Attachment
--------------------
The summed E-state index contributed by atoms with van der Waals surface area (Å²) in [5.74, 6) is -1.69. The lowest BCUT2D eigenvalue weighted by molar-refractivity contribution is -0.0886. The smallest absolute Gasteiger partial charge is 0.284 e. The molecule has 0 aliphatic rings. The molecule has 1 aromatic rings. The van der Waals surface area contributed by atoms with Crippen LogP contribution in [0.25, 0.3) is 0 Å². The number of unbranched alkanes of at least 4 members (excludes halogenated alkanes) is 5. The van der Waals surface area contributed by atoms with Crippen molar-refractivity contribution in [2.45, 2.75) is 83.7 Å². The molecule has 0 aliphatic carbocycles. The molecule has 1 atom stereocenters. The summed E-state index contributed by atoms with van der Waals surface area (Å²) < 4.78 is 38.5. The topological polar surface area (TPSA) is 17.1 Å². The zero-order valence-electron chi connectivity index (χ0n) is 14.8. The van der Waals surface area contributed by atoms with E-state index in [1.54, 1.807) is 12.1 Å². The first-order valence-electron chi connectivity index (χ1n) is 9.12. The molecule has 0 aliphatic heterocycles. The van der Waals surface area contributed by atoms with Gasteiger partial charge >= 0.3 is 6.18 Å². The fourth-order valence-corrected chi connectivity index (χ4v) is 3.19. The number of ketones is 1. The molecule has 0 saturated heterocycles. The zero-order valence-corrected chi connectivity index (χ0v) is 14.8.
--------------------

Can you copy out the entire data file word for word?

The summed E-state index contributed by atoms with van der Waals surface area (Å²) in [5.74, 6) is -1.69. The lowest BCUT2D eigenvalue weighted by molar-refractivity contribution is -0.0886. The smallest absolute Gasteiger partial charge is 0.284 e. The molecule has 0 aliphatic rings. The molecule has 1 aromatic rings. The van der Waals surface area contributed by atoms with Crippen LogP contribution in [0.25, 0.3) is 0 Å². The number of unbranched alkanes of at least 4 members (excludes halogenated alkanes) is 5. The van der Waals surface area contributed by atoms with Crippen molar-refractivity contribution in [2.45, 2.75) is 83.7 Å². The molecule has 0 aliphatic carbocycles. The molecule has 1 atom stereocenters. The summed E-state index contributed by atoms with van der Waals surface area (Å²) < 4.78 is 38.5. The topological polar surface area (TPSA) is 17.1 Å². The zero-order valence-electron chi connectivity index (χ0n) is 14.8. The van der Waals surface area contributed by atoms with E-state index in [1.54, 1.807) is 12.1 Å². The first-order valence-electron chi connectivity index (χ1n) is 9.12. The molecule has 0 aliphatic heterocycles. The van der Waals surface area contributed by atoms with Gasteiger partial charge >= 0.3 is 6.18 Å². The fourth-order valence-corrected chi connectivity index (χ4v) is 3.19. The number of ketones is 1. The molecule has 0 saturated heterocycles. The zero-order valence-corrected chi connectivity index (χ0v) is 14.8.